• After 1996, US administration welcomed the Indian stand on bilateralism.
  • In 1999, the US intervention brought the Kargil crisis to an end.
  • However, US denied to help the Pakistan for the ‘US-guaranteed settlement on Kashmir’ during Kargil war and reaffirmed that the bilateral Lahore Declaration signed is the best way to resolve Kashmir issue.
  • US defused tensions and persuaded India away from a war with Pakistan after the 2001 Terrorist attack on Indian Parliament.

Other countries efforts to resolve Kashmir issue:

  • The United Kingdom, which has a large Pakistani population, has also shown interest in being a mediator.
  • In 2018, the UN Human Rights Council’s report on Kashmir highlighted the details human rights violations and abuses on both sides of the Line of Control.
  • The former Norwegian Prime Minister also visited Kashmir and met with the separatist leadership. However, India later clarified that it was a personal visit and had nothing to do with Kashmir issue.

What is Simla Agreement?

Simla Agreement and How it is Relevant Amid Trump’s Kashmir Mediation Gaffe 1IASToppers

  • The Simla Agreement was signed by Prime Minister Indira Gandhi and Pakistani President Zulfikar Ali Bhutto in July 1972, following a war between India and Pakistan in 1971.
  • The Simla Agreement seeks to reverse the consequences of the 1971 war (i.e. to bring about withdrawals of troops and an exchange of Prisoner of war).

Provisions of the treaty:

  • Under this agreement, both countries decided to stop the conflict and to work towards the establishment of durable peace, friendship and cooperation.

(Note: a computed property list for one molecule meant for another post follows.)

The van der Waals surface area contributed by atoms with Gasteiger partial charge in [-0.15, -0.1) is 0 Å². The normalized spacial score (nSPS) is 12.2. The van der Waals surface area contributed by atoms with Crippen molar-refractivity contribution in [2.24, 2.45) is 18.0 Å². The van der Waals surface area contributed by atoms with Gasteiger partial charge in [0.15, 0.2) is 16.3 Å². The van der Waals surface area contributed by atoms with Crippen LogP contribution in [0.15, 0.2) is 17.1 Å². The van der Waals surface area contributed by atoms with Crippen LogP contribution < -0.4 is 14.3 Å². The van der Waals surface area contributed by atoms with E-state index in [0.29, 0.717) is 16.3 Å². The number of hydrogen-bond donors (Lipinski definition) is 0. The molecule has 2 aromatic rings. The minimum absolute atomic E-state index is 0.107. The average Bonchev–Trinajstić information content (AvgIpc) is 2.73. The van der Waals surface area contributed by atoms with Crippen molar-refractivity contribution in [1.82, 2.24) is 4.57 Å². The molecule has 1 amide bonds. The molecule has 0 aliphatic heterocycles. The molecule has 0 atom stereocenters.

• Both the governments agreed that that the principles and purposes of the Charter of the United Nations would govern bilateral relations and differences would be resolved by peaceful means through bilateral negotiations.
  • Regarding Jammu and Kashmir, the two sides had agreed that the line of control resulting from the cease-fire of December 1971 shall be respected by both sides without prejudice to the recognized position of either side.
  • Both governments had also agreed that their respective Heads would meet again to discuss the questions of repatriation of prisoners of war and civilian internees, a final settlement of Jammu and Kashmir and the resumption of diplomatic relations.
[Ref: Indian Express, MEA, Economic Times] 

Coordinating Bureau of Non-Aligned Movement (NAM)

A ministerial meeting of the Coordinating Bureau of Non-Aligned Movement (NAM) began in the Venezuelan capital of Caracas under the theme of “Promotion and Consolidation of Peace through Respect for International Law.”


About the Non-Aligned Movement (NAM)

  • The NAM was established in 1961 to unite developing states that are not part of any collective defense pacts in interest of any major power.
  • It is the second largest international organization after the United Nations with 120 member states.